Instead of developing such concrete analyses, psychologists in the book orient liberation
psychology toward the following abstractions:
• Choosing man, choosing our people integrally conceived
• Choosing love for the poor
• Choosing integral liberation
• Denouncing everything that goes against justice Defend the right to live in dignity Generate strategies to develop collective consciousness Since none of these terms is defined with any particular content or social relations, they are useless. What is justice? Is it preserving property rights? Is it raising the minimum wage for work? Is it requiring managers to inform workers 30 days before they are laid off? Or does it involve replacing the capitalist ownership of resources by workers’ associations?
Are we supposed to love everything about the poor? Even their domestic violence, crime, high murder rate, drug dealing, lack of education?
These psychologists endorse these abstract, unhelpful notions for a reason. The masses of people are believed to know the truth. They can find the way to liberation by looking at their own indigenous experience and memories. External, expert ideas are unnecessary. They are even harmful impositions that will stifle the indigenous creativity and agency of the people. This is why the authors shy away from mentioning specific concepts that liberation psychology should utilize.
Leaving concepts open and vague allows the people to implement them according to their own knowledge, experience, and desires.
Jimenez explains it in his chapter.10 “The role of the social psychologist must be defined according to the circumstances of the people in question, not to solve their collective problems, but to search a solution with them and from their own perspective as a way of helping the people to overcome their alienated personal and social identities by transforming the oppressive conditions of their context. Consequently, psychologists must adopt the perspective of the popular majorities and follow them on their historical path towards liberation.” Furthermore, “As proposed by Ignacio Martín-Baró, `de-ideologization’ assumes a critical commitment which gives back to the people the knowledge they have gained of their reality.” This motive to encourage the self-activity of people may be well-intentioned. However, it must be evaluated scientifically before it can be endorsed.
Jimenez’s statement assumes that within their oppression, the people have acquired knowledge of their reality that has been suppressed (by the elites) and needs to be brought back to consciousness. This is the familiar psychological notion of recovering memories that will reveal to us the truth of our experience that has been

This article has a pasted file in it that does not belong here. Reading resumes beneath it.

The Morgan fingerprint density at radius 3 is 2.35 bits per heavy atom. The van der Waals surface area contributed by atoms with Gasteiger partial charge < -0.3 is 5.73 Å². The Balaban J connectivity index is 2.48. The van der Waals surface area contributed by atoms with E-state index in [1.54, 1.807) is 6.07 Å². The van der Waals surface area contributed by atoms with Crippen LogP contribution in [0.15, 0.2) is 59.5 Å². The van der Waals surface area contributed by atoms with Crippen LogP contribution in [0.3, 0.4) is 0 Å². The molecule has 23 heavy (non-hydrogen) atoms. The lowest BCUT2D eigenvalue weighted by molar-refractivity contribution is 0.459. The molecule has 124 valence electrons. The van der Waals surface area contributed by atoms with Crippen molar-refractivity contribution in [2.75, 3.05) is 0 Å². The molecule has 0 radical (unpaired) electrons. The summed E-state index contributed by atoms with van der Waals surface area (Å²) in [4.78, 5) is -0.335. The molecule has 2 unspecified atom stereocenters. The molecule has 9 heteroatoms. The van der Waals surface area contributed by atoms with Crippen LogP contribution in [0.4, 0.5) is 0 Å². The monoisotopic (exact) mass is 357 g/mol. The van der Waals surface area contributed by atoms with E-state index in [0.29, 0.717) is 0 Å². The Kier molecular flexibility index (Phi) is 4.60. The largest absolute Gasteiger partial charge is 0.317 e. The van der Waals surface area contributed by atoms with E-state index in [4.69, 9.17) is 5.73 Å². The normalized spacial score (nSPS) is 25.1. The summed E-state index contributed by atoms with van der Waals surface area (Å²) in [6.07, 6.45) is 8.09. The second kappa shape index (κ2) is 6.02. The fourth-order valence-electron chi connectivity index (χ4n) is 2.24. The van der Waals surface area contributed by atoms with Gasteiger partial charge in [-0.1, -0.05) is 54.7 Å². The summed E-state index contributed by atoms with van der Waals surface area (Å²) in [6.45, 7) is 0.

B. Jimenez-Dominguez (2009). Ignacio Martín-Baró’s Social Psychology
of Liberation: Situated knowledge and Critical Commitment against
Objectivism. In Montero, M., & Sonn, C. (Eds). Psychology of Liberation:
Theory and Applications. N.Y.: Springer suppressed.
However, this notion needs to be assessed rather than asserted. The question is, “To what extent have the people acquired knowledge of their reality?” Macro cultural psychology worries that the oppression of people’s experience and psychology have mystified them. Oppressed, mystified psychology is not deeply knowledgeable. I have offered a detailed argument for this. Advocates of liberation psychology need to address this argument. They do not. They rely on assertions rather than arguments.
Instead of evidence, logic, or argument, Jimenez disparages any questioning of the knowledge, creativity, and motivation of the people. Jimenez reprimands “elites who promulgate the belief that people are passive, submissive and fatalistic in regard to the prospect of changing society towards a more socially just arrangement.” This is an odd criticism for Jimenez to make, because the very man that he devotes his chapter to -- Martin-Baro, the champion of the people -- writes that fatalism is the real character of the popular majorities. I cited his statement earlier. His statement supports my contention that oppressed people have oppressed psychology that is also oppressive psychology and sustains oppression. Jimenez is wrong to think fatalism is some elitist prejudice against the popular majority. It is their real oppressed psychology as their champion, Martin-Baro, emphasizes: people have “learned to be resigned and submissive.” Jimenez overlooks Martin-Baro’s emphasis that fatalism is an impediment to people’s capacity to dig themselves out of oppression and poverty.